Wednesday, May 24, 2006

More on Immigracion


I have no quarrel with immigrants per se. I do have a problem with illegal immigration, however. I want to make that very clear.

I have, in fact, sponsored one person for legal immigration to the U.S. The forms I had to fill out, pre-9/11, were very clear that this person would be my responsibility should the U.S. decide to admit him/her. My responsibilities included providing food, shelter, clothing, medical services if needed. This person was ineligible for any assistance from the U.S. Government for a minimum of three years. I agreed to do so. This particular person, besides completing paperwork in their home country, also had to present a medical certificate and an affidavit that she/he had not been convicted of any crimes.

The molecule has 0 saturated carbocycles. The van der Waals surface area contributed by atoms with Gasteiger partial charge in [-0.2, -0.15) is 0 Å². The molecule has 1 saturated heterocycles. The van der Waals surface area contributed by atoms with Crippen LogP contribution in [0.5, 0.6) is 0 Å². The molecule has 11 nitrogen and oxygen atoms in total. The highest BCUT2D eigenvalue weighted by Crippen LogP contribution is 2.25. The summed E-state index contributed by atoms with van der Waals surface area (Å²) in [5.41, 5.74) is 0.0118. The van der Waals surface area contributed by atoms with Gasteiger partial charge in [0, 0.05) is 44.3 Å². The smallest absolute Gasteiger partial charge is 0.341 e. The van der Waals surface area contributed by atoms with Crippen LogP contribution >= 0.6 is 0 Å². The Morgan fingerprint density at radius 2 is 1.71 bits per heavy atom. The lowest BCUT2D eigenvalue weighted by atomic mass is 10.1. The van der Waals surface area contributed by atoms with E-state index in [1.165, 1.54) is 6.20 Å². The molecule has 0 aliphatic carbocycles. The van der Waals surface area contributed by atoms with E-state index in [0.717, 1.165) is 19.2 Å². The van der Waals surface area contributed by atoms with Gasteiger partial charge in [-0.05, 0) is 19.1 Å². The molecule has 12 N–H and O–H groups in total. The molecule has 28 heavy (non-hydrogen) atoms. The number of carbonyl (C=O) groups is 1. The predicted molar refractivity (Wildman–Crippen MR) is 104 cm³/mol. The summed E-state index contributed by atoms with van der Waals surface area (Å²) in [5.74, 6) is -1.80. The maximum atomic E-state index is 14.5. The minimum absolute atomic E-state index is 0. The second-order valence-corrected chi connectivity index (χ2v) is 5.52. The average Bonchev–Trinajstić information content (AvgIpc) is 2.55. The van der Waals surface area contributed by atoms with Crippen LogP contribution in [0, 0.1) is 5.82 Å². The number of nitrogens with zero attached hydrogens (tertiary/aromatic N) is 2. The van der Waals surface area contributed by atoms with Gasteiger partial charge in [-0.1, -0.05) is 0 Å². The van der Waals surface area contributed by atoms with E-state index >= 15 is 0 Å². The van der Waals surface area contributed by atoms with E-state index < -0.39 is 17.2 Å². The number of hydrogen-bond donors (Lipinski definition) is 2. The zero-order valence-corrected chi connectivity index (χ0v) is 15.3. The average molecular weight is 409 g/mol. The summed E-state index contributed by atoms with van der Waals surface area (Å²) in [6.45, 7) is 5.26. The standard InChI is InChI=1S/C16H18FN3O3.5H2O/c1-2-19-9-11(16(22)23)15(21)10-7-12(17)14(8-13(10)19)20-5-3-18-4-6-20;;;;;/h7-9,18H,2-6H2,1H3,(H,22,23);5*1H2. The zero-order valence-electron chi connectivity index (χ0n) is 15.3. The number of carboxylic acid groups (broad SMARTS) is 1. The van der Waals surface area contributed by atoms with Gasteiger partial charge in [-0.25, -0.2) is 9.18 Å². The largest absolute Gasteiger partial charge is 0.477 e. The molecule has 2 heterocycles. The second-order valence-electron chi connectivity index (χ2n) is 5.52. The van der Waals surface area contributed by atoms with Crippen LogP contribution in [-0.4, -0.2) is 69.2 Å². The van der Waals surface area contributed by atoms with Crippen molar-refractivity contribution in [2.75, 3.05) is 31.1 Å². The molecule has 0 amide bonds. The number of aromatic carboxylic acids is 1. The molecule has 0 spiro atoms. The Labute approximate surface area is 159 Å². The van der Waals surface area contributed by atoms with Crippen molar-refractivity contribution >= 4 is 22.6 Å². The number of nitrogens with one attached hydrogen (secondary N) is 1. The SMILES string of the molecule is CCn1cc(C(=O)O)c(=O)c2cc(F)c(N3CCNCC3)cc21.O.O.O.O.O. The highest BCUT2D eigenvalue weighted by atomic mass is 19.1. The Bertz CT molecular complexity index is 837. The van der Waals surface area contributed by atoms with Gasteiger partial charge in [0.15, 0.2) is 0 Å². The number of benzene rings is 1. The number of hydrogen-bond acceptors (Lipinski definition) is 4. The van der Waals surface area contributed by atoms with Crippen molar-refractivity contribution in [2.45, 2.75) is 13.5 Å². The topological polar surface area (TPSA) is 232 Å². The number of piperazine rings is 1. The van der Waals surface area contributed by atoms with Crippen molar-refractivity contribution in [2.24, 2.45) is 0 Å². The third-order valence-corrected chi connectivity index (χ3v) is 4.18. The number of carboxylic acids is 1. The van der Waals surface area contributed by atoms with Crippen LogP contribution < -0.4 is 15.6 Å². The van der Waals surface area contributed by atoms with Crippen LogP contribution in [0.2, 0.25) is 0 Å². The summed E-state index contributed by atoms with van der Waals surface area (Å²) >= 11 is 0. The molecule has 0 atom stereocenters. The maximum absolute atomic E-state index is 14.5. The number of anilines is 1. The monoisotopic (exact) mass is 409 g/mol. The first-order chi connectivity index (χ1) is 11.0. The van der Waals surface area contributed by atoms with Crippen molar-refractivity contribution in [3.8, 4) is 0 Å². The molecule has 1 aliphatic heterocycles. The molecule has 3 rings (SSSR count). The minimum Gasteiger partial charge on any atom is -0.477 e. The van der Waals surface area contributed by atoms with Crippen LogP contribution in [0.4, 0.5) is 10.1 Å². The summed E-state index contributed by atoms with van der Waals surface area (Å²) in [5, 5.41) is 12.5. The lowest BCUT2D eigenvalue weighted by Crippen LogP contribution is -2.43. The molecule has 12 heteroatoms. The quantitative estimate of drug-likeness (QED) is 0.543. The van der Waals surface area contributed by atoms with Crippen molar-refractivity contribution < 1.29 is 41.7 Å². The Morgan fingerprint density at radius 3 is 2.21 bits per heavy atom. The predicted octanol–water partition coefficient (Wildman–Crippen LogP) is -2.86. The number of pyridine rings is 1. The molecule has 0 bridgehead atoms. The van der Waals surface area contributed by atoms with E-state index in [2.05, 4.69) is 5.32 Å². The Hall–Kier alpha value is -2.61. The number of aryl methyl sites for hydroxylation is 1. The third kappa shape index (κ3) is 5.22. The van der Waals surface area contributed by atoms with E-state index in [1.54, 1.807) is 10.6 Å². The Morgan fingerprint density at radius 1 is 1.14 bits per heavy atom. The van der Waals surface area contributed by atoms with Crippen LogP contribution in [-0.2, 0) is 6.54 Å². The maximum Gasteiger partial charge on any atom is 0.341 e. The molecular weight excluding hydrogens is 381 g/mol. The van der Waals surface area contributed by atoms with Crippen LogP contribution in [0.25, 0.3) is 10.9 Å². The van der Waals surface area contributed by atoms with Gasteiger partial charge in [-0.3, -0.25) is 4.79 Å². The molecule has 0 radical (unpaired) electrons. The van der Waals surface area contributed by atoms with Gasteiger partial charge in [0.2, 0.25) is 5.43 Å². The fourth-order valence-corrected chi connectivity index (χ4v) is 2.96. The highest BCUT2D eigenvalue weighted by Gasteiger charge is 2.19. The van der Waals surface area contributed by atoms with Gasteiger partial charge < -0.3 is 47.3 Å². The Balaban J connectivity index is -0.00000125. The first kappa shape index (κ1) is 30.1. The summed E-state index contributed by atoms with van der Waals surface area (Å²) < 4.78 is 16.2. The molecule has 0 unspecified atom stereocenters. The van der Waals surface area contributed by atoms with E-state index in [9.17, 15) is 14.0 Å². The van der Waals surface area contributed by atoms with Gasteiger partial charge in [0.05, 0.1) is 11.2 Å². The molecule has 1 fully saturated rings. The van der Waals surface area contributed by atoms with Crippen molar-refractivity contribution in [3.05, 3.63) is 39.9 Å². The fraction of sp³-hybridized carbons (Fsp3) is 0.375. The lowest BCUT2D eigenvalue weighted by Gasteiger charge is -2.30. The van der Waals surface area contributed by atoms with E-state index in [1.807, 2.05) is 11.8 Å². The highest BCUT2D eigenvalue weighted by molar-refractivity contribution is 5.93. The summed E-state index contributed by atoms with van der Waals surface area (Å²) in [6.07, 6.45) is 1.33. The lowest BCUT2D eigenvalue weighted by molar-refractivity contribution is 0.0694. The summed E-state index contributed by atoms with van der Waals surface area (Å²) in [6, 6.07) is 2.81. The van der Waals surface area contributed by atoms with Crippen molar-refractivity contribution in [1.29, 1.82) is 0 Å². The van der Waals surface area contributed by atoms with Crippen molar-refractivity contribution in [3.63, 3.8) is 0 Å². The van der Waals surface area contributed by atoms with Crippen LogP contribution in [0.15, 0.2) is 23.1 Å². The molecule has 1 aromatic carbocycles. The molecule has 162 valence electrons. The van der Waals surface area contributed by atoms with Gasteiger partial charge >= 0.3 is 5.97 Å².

Immigrants who chose to come here illegally bypass those requirements. And I am riled when I see those who have chosen not to follow the rules demand special treatment. It's not fair to reward them, effectively penalizing those who did play by the rules. I have worked with many who have waited in long lines, filled out endless forms, who have been separated from spouses, children, parents, family for long months while negotiating the labrynith of the INS office. I have seen a line of people around the block at 8:00 a.m. around the building that houses the INS in San Francisco, standing patiently, forms in hand, trying to do the right thing.

Why isn't the MSM telling their stories?